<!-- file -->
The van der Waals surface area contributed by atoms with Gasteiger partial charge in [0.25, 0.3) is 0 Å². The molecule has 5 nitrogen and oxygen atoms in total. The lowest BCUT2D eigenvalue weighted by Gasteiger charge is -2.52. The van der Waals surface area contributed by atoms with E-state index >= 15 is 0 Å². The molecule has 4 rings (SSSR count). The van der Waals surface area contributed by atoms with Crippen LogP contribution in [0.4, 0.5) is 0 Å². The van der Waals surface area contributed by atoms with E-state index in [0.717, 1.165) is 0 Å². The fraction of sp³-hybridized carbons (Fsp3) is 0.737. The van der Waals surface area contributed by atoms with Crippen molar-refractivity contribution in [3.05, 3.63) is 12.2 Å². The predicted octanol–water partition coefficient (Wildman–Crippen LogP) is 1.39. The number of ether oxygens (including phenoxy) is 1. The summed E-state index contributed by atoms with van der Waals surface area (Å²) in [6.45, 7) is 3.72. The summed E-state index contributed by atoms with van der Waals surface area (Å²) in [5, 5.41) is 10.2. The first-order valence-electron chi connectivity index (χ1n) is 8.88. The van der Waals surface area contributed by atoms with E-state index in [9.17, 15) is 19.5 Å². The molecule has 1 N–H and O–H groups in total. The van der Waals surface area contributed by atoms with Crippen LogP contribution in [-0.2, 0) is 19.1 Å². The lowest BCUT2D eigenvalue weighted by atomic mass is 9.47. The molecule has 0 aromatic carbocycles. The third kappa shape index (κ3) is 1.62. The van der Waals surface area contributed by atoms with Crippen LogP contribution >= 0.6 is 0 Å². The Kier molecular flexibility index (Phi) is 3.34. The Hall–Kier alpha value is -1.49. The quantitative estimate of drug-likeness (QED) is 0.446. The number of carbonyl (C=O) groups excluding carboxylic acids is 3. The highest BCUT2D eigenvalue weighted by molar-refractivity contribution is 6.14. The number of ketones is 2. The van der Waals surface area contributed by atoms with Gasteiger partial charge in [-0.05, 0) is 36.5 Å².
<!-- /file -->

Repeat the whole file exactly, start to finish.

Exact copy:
The van der Waals surface area contributed by atoms with Gasteiger partial charge in [0.25, 0.3) is 0 Å². The molecule has 5 nitrogen and oxygen atoms in total. The lowest BCUT2D eigenvalue weighted by Gasteiger charge is -2.52. The van der Waals surface area contributed by atoms with E-state index >= 15 is 0 Å². The molecule has 4 rings (SSSR count). The van der Waals surface area contributed by atoms with Crippen LogP contribution in [0.4, 0.5) is 0 Å². The van der Waals surface area contributed by atoms with E-state index in [0.717, 1.165) is 0 Å². The fraction of sp³-hybridized carbons (Fsp3) is 0.737. The van der Waals surface area contributed by atoms with Crippen molar-refractivity contribution in [3.05, 3.63) is 12.2 Å². The predicted octanol–water partition coefficient (Wildman–Crippen LogP) is 1.39. The number of ether oxygens (including phenoxy) is 1. The summed E-state index contributed by atoms with van der Waals surface area (Å²) in [6.45, 7) is 3.72. The summed E-state index contributed by atoms with van der Waals surface area (Å²) in [5, 5.41) is 10.2. The first-order valence-electron chi connectivity index (χ1n) is 8.88. The van der Waals surface area contributed by atoms with E-state index in [9.17, 15) is 19.5 Å². The molecule has 1 N–H and O–H groups in total. The van der Waals surface area contributed by atoms with Crippen LogP contribution in [-0.2, 0) is 19.1 Å². The lowest BCUT2D eigenvalue weighted by atomic mass is 9.47. The molecule has 0 aromatic carbocycles. The third kappa shape index (κ3) is 1.62. The van der Waals surface area contributed by atoms with Crippen LogP contribution >= 0.6 is 0 Å². The Kier molecular flexibility index (Phi) is 3.34. The Hall–Kier alpha value is -1.49. The quantitative estimate of drug-likeness (QED) is 0.446. The number of carbonyl (C=O) groups excluding carboxylic acids is 3. The highest BCUT2D eigenvalue weighted by molar-refractivity contribution is 6.14. The number of ketones is 2. The van der Waals surface area contributed by atoms with Gasteiger partial charge in [-0.05, 0) is 36.5 Å².